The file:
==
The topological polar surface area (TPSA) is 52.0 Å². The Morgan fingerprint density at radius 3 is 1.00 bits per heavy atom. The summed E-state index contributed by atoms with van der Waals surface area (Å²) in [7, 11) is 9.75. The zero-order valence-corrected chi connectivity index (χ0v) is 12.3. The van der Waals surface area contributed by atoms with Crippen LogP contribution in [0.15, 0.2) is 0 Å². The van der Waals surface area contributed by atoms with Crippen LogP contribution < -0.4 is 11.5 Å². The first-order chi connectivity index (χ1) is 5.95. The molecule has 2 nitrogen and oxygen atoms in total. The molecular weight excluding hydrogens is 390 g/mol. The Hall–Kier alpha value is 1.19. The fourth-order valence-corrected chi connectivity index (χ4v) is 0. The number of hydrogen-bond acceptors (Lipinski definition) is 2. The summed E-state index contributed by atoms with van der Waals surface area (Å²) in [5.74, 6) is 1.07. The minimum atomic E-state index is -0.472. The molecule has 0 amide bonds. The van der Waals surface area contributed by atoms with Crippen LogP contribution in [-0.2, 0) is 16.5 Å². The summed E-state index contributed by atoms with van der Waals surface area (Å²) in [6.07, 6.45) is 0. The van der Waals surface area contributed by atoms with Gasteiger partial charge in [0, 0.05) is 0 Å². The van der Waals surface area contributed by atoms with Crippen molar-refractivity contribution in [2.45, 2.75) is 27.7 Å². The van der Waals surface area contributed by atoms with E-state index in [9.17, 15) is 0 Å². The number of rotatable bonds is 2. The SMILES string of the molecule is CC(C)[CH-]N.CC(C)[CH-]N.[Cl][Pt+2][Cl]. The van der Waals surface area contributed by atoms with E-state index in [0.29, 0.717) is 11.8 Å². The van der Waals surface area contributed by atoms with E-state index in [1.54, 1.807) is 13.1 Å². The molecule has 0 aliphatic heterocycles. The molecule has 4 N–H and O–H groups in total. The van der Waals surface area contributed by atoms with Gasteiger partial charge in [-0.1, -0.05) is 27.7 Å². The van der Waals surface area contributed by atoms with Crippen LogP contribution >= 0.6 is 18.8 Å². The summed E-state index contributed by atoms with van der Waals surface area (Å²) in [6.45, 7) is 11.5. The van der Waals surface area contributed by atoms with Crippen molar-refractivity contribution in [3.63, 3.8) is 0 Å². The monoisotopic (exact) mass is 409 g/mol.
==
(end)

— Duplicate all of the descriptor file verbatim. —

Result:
The topological polar surface area (TPSA) is 52.0 Å². The Morgan fingerprint density at radius 3 is 1.00 bits per heavy atom. The summed E-state index contributed by atoms with van der Waals surface area (Å²) in [7, 11) is 9.75. The zero-order valence-corrected chi connectivity index (χ0v) is 12.3. The van der Waals surface area contributed by atoms with Crippen LogP contribution in [0.15, 0.2) is 0 Å². The van der Waals surface area contributed by atoms with Crippen LogP contribution < -0.4 is 11.5 Å². The first-order chi connectivity index (χ1) is 5.95. The molecule has 2 nitrogen and oxygen atoms in total. The molecular weight excluding hydrogens is 390 g/mol. The Hall–Kier alpha value is 1.19. The fourth-order valence-corrected chi connectivity index (χ4v) is 0. The number of hydrogen-bond acceptors (Lipinski definition) is 2. The summed E-state index contributed by atoms with van der Waals surface area (Å²) in [5.74, 6) is 1.07. The minimum atomic E-state index is -0.472. The molecule has 0 amide bonds. The van der Waals surface area contributed by atoms with Crippen LogP contribution in [-0.2, 0) is 16.5 Å². The summed E-state index contributed by atoms with van der Waals surface area (Å²) in [6.07, 6.45) is 0. The van der Waals surface area contributed by atoms with Gasteiger partial charge in [0, 0.05) is 0 Å². The van der Waals surface area contributed by atoms with Crippen molar-refractivity contribution in [2.45, 2.75) is 27.7 Å². The van der Waals surface area contributed by atoms with E-state index in [9.17, 15) is 0 Å². The number of rotatable bonds is 2. The SMILES string of the molecule is CC(C)[CH-]N.CC(C)[CH-]N.[Cl][Pt+2][Cl]. The van der Waals surface area contributed by atoms with E-state index in [0.29, 0.717) is 11.8 Å². The van der Waals surface area contributed by atoms with E-state index in [1.54, 1.807) is 13.1 Å². The molecule has 0 aliphatic heterocycles. The molecule has 4 N–H and O–H groups in total. The van der Waals surface area contributed by atoms with Gasteiger partial charge in [-0.1, -0.05) is 27.7 Å². The van der Waals surface area contributed by atoms with Crippen LogP contribution >= 0.6 is 18.8 Å². The summed E-state index contributed by atoms with van der Waals surface area (Å²) in [6.45, 7) is 11.5. The van der Waals surface area contributed by atoms with Crippen molar-refractivity contribution in [3.63, 3.8) is 0 Å². The monoisotopic (exact) mass is 409 g/mol.